Santiago and Patagonia: A Life Changing Ten Days by Carrie Zamonski, Environmental Resource Management Major


Posted: June 27, 2019

The cities, landscapes, and people of South America became an outdoor classroom of engaging lessons that could never be fully grasped on campus.
We took a ferry ride to an island off of Punta Areanas where nesting Magellanic penguins were currently living!

We took a ferry ride to an island off of Punta Areanas where nesting Magellanic penguins were currently living!

Over winter break, I traveled with my Environmental Resource Management 499 Sustainability and Natural Resources to Santiago and the Patagonia Region of Chile. Traveling to Chile was more than just a fun and rewarding experience. The cities, landscapes, and people of South America became an outdoor classroom of engaging lessons that could never be fully grasped on campus. Immersing myself in a foreign culture pushed me out of my comfort zone and ultimately enhanced my academic studies and life lessons.

Before traveling to Chile, my classmates and I met weekly to discuss the different activities we were going to experience in South America. However, it was actually living through the experiences that enriched my mind and my views on certain topics began to change. One of the first cultural shocks of the trip was that few locals spoke English. I really had to try to understand what people were communicating. I realized how many people feel when they visit America and they try to speak English as a second language. Many Americans get annoyed when visitors cannot speak English, but here I was in the same situation yearning for understanding from the locals. Chile taught me new communication skills. I had to be patient and I learned to appreciate the diverse backgrounds of other people - something I could never understand in the middle of Pennsylvania.

South America was also filled with lessons about my major, Environmental Resource Management, and my minors, Marine Science and Watersheds and Water Resources. Before Chile, I found it difficult to grasp that places with spectacular, outdoor landscapes could have issues with pollution and water runoff control. Physically traveling to Chile showed me how geographically vast and different the country was. The rolling mountains found near Santiago varied greatly from the geographically young and jagged granite mountains of Patagonia. I did not comprehend that people living near Santiago had to live with rivers completely polluted and uninhabitable for aquatic organisms. Traveling to Chile taught me that the dense populations in the middle of the country lacked the resources to be taught about environmental issues such as stormwater runoff. There were many similar moments I had like this on the trip. Connections between concepts were made in my head by seeing everything in person.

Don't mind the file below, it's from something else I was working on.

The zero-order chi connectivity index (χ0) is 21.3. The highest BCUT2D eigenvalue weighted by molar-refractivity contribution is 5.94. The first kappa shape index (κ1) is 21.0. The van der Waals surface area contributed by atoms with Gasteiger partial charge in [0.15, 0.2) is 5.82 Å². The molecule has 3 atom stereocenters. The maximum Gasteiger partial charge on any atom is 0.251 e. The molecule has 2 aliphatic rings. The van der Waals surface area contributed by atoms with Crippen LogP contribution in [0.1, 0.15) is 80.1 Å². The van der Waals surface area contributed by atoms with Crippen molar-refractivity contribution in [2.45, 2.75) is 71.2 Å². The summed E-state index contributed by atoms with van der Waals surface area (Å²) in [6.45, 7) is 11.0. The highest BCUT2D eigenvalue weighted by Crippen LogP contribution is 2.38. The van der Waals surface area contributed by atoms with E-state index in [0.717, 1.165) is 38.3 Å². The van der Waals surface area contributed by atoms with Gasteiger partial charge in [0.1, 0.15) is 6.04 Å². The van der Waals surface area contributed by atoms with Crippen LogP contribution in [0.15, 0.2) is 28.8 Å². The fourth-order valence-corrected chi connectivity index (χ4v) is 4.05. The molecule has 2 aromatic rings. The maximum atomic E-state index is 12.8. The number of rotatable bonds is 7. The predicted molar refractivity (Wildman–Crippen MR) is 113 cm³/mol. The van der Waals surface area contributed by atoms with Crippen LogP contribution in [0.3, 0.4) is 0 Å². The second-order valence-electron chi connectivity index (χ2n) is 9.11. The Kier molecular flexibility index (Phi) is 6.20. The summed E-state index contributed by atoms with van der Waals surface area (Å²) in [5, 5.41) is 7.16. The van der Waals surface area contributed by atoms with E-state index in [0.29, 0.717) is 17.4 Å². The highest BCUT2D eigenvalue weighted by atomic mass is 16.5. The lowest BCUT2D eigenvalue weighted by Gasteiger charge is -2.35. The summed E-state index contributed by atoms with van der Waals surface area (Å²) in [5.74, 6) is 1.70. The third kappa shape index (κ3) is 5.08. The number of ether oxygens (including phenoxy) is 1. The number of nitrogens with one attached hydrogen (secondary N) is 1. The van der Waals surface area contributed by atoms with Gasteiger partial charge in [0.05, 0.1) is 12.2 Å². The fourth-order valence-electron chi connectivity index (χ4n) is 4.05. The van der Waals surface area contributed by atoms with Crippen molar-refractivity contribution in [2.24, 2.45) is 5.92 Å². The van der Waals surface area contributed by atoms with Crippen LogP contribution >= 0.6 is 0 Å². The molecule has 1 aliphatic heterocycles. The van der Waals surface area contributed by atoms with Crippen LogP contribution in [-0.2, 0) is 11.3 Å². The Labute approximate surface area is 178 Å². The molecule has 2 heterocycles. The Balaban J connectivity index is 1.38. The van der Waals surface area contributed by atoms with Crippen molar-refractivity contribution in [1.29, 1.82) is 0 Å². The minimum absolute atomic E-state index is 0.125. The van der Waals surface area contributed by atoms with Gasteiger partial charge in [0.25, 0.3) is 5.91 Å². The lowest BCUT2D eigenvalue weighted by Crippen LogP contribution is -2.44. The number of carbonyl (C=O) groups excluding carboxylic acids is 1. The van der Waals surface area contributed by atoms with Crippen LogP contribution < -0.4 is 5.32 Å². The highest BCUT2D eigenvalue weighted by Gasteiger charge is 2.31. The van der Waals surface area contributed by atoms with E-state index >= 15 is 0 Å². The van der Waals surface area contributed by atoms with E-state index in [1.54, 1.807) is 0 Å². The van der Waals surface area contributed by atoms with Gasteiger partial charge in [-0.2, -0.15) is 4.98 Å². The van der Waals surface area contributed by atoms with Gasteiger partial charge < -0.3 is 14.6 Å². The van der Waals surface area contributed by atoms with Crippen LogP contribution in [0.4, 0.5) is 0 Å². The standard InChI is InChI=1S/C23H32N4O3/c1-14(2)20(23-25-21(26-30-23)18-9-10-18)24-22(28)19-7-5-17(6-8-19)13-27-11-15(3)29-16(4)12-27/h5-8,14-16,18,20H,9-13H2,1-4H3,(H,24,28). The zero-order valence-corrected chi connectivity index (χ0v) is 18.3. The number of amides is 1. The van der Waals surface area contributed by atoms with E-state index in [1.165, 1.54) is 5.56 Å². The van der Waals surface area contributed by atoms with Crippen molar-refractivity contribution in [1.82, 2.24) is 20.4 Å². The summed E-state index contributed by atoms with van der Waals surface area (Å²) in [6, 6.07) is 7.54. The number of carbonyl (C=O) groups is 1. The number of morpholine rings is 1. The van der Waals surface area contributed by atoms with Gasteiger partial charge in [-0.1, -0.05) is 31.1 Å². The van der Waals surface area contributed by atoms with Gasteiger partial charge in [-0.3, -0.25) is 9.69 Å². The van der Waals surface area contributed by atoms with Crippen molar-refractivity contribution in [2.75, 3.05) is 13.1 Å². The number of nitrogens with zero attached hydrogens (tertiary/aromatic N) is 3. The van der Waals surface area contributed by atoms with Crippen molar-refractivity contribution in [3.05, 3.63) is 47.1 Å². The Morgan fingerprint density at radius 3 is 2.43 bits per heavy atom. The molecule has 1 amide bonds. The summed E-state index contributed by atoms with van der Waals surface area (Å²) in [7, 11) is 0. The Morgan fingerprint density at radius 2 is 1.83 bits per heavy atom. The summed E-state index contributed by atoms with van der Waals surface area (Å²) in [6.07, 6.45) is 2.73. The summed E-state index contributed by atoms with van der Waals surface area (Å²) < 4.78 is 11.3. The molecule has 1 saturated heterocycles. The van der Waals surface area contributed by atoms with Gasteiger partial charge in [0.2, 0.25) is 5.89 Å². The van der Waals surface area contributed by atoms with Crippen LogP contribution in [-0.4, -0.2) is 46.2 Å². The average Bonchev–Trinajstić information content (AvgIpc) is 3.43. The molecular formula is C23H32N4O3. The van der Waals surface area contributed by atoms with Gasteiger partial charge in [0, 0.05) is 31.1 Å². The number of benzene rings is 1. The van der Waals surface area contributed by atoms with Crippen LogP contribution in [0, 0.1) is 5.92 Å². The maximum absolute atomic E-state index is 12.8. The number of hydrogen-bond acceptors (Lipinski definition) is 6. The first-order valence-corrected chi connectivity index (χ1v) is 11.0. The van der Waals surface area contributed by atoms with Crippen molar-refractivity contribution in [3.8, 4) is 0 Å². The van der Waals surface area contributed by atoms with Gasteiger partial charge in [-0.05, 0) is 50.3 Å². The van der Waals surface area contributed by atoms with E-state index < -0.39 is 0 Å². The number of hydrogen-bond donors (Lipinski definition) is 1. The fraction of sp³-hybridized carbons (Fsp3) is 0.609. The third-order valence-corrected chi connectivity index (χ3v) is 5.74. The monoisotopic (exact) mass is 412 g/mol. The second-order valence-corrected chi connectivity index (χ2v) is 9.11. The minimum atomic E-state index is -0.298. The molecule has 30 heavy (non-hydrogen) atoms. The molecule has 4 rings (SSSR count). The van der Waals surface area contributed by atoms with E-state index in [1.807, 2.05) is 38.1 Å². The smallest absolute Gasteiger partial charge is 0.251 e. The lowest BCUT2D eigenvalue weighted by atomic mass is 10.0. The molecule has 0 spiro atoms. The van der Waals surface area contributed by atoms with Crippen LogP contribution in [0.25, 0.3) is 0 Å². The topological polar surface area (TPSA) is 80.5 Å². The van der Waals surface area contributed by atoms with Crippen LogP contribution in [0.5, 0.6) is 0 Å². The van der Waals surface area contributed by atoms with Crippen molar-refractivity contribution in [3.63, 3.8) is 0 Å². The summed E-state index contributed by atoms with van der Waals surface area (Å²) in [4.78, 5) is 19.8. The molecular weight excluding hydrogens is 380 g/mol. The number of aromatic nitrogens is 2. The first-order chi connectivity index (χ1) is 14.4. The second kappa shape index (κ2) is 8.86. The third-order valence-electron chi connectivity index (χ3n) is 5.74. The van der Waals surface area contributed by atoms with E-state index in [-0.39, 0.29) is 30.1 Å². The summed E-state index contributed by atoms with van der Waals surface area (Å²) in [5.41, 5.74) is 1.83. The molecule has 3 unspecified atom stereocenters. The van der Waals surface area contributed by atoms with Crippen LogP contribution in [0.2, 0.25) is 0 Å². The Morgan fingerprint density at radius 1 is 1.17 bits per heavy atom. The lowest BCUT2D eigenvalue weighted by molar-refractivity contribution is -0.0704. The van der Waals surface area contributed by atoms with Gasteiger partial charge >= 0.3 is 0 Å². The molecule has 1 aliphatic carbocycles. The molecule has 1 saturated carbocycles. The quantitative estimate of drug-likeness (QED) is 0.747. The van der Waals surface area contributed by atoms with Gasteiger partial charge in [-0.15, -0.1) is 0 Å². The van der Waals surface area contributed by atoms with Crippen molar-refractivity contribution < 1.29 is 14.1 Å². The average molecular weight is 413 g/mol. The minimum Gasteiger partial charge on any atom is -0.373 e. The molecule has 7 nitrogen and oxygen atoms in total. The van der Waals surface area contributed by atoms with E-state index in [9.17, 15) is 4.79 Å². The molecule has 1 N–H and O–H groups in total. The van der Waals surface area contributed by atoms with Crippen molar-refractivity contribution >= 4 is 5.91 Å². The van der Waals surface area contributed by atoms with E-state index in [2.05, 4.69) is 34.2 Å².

The biggest impact and educational experience of traveling to South America was the appreciation I gained for nature and ultimately the major I am studying. I knew Patagonia was going to be filled with amazing and breathtaking views, but I was not prepared for the emotions the land made me feel. I vividly recall sitting alone on the back of a boat on the Serrano River. I quietly sat and peered into the abyss of mountains and clear, blue water that unfolded behind the boat. I felt at peace and so miniscule compared to the grander scheme of the land. In that moment, I experienced complete awe of the world and everything nature has to offer. I felt connected to the environment in ways that I have never felt before. I learned to deeply appreciate this Earth and all it has to offer me.

While the expanse of mountains, waterfalls, and fjords along the river taught me I am just a small person in a huge world, trekking the trails in La Campana and Torres del Paine taught me I can have a huge impact on the environment. My hiking boots have the power to step off the trail and stomp on plants and microspecies, killing them in my path. Leaving trash along the trail could mean pollution in the streams or unnaturally attracting animals to the paths. Being in Torres del Paine taught me that humans truly have an impact on our environment. This was a lesson that made me love the planet even more, caused me to want to become an advocate for protecting nature, assured me I was passionate about the major I am studying, and instilled in me the confidence to pursue outdoor activities.

My experiences in Chile and Patagonia were truly indescribable. The knowledge, skills, and confidence I learned from navigating the streets of Santiago and trekking the trails in Patagonia will definitely be translated into my future career. The people and places of Chile left an impact on my life that I could not have gained without being there. I was able to learn lessons from people of a different culture and I was able to gain a deeper appreciation for the natural world and my own major. I am extremely thankful for my time in Chile and still ponder on the lessons I learned there. I look forward to taking the knowledge and experience I learned from visiting South America and apply those to the rest of my academic career and life.